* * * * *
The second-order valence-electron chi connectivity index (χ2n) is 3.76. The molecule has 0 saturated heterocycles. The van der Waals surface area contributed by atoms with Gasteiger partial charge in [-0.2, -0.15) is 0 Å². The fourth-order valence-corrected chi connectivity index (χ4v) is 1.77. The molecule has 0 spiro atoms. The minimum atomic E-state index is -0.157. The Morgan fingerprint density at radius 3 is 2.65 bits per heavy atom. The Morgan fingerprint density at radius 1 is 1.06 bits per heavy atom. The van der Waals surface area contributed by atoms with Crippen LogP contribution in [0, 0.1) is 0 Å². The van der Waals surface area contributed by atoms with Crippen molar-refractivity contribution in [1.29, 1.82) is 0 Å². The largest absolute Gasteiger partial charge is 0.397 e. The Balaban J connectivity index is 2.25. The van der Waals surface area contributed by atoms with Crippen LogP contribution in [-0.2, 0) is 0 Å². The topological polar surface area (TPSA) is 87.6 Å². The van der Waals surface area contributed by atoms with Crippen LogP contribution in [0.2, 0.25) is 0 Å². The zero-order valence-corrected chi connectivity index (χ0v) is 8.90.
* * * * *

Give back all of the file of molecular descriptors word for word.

The second-order valence-electron chi connectivity index (χ2n) is 3.76. The molecule has 0 saturated heterocycles. The van der Waals surface area contributed by atoms with Gasteiger partial charge in [-0.2, -0.15) is 0 Å². The fourth-order valence-corrected chi connectivity index (χ4v) is 1.77. The molecule has 0 spiro atoms. The minimum atomic E-state index is -0.157. The Morgan fingerprint density at radius 3 is 2.65 bits per heavy atom. The Morgan fingerprint density at radius 1 is 1.06 bits per heavy atom. The van der Waals surface area contributed by atoms with Crippen LogP contribution in [0, 0.1) is 0 Å². The van der Waals surface area contributed by atoms with Crippen molar-refractivity contribution in [1.29, 1.82) is 0 Å². The largest absolute Gasteiger partial charge is 0.397 e. The Balaban J connectivity index is 2.25. The van der Waals surface area contributed by atoms with Crippen LogP contribution in [-0.2, 0) is 0 Å². The topological polar surface area (TPSA) is 87.6 Å². The van der Waals surface area contributed by atoms with Crippen LogP contribution in [0.2, 0.25) is 0 Å². The zero-order valence-corrected chi connectivity index (χ0v) is 8.90.